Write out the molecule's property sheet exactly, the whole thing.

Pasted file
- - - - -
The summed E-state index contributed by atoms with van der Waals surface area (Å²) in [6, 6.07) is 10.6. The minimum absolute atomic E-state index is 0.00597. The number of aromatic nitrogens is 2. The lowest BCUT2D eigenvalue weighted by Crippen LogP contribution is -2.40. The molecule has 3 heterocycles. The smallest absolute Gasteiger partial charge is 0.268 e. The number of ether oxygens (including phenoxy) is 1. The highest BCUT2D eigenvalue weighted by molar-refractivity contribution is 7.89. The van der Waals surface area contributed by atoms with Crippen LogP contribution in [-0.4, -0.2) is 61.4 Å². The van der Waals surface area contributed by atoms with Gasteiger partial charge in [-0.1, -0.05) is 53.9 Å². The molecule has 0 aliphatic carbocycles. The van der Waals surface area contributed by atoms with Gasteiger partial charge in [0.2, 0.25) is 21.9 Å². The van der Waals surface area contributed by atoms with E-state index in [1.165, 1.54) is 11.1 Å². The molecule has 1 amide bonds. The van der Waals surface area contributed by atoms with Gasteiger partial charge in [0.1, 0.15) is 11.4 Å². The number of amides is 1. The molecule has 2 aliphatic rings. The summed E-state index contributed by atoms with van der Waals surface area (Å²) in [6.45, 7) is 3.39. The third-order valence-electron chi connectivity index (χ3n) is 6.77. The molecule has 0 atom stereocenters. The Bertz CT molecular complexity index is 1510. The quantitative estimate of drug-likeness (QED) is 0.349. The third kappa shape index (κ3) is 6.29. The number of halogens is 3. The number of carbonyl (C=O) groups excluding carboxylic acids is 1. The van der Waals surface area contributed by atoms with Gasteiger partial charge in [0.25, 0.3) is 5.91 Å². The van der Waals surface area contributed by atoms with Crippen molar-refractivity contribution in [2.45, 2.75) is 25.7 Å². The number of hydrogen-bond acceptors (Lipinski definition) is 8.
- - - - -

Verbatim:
The summed E-state index contributed by atoms with van der Waals surface area (Å²) in [6, 6.07) is 10.6. The minimum absolute atomic E-state index is 0.00597. The number of aromatic nitrogens is 2. The lowest BCUT2D eigenvalue weighted by Crippen LogP contribution is -2.40. The molecule has 3 heterocycles. The smallest absolute Gasteiger partial charge is 0.268 e. The number of ether oxygens (including phenoxy) is 1. The highest BCUT2D eigenvalue weighted by molar-refractivity contribution is 7.89. The van der Waals surface area contributed by atoms with Crippen LogP contribution in [-0.4, -0.2) is 61.4 Å². The van der Waals surface area contributed by atoms with Gasteiger partial charge in [-0.1, -0.05) is 53.9 Å². The molecule has 0 aliphatic carbocycles. The van der Waals surface area contributed by atoms with Gasteiger partial charge in [0.2, 0.25) is 21.9 Å². The van der Waals surface area contributed by atoms with E-state index in [1.165, 1.54) is 11.1 Å². The molecule has 1 amide bonds. The van der Waals surface area contributed by atoms with Gasteiger partial charge in [0.1, 0.15) is 11.4 Å². The number of amides is 1. The molecule has 2 aliphatic rings. The summed E-state index contributed by atoms with van der Waals surface area (Å²) in [6.45, 7) is 3.39. The third-order valence-electron chi connectivity index (χ3n) is 6.77. The molecule has 0 atom stereocenters. The Bertz CT molecular complexity index is 1510. The quantitative estimate of drug-likeness (QED) is 0.349. The third kappa shape index (κ3) is 6.29. The number of halogens is 3. The number of carbonyl (C=O) groups excluding carboxylic acids is 1. The van der Waals surface area contributed by atoms with Gasteiger partial charge in [0.25, 0.3) is 5.91 Å². The van der Waals surface area contributed by atoms with Crippen molar-refractivity contribution in [2.45, 2.75) is 25.7 Å². The number of hydrogen-bond acceptors (Lipinski definition) is 8.